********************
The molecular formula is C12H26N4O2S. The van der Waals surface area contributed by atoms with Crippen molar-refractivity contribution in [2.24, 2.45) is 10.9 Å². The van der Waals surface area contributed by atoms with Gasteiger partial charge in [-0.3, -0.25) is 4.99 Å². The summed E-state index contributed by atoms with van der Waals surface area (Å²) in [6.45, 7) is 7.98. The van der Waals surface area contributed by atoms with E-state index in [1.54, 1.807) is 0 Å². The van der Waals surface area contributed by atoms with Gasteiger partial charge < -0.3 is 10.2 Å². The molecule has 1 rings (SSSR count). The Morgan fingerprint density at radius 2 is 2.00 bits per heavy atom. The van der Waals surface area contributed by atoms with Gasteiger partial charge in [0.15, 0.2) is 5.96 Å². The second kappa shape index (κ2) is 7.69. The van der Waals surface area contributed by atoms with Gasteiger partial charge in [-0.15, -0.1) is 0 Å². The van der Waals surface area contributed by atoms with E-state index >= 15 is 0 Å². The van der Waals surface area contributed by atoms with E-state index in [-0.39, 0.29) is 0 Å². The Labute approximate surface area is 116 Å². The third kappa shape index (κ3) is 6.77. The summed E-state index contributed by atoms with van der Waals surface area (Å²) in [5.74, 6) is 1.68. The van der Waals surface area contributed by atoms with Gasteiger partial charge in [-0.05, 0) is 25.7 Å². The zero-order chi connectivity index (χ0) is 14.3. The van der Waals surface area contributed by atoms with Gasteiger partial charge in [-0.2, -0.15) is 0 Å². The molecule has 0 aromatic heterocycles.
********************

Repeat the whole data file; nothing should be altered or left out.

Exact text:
The molecular formula is C12H26N4O2S. The van der Waals surface area contributed by atoms with Crippen molar-refractivity contribution in [2.24, 2.45) is 10.9 Å². The van der Waals surface area contributed by atoms with Gasteiger partial charge in [-0.3, -0.25) is 4.99 Å². The summed E-state index contributed by atoms with van der Waals surface area (Å²) in [6.45, 7) is 7.98. The van der Waals surface area contributed by atoms with E-state index in [1.54, 1.807) is 0 Å². The van der Waals surface area contributed by atoms with Gasteiger partial charge < -0.3 is 10.2 Å². The molecule has 1 rings (SSSR count). The Morgan fingerprint density at radius 2 is 2.00 bits per heavy atom. The van der Waals surface area contributed by atoms with Gasteiger partial charge in [0.15, 0.2) is 5.96 Å². The second kappa shape index (κ2) is 7.69. The van der Waals surface area contributed by atoms with Gasteiger partial charge in [-0.15, -0.1) is 0 Å². The van der Waals surface area contributed by atoms with E-state index >= 15 is 0 Å². The van der Waals surface area contributed by atoms with E-state index in [-0.39, 0.29) is 0 Å². The Labute approximate surface area is 116 Å². The third kappa shape index (κ3) is 6.77. The summed E-state index contributed by atoms with van der Waals surface area (Å²) in [5.74, 6) is 1.68. The van der Waals surface area contributed by atoms with Gasteiger partial charge in [-0.05, 0) is 25.7 Å². The zero-order chi connectivity index (χ0) is 14.3. The van der Waals surface area contributed by atoms with Gasteiger partial charge in [-0.2, -0.15) is 0 Å². The molecule has 0 aromatic heterocycles.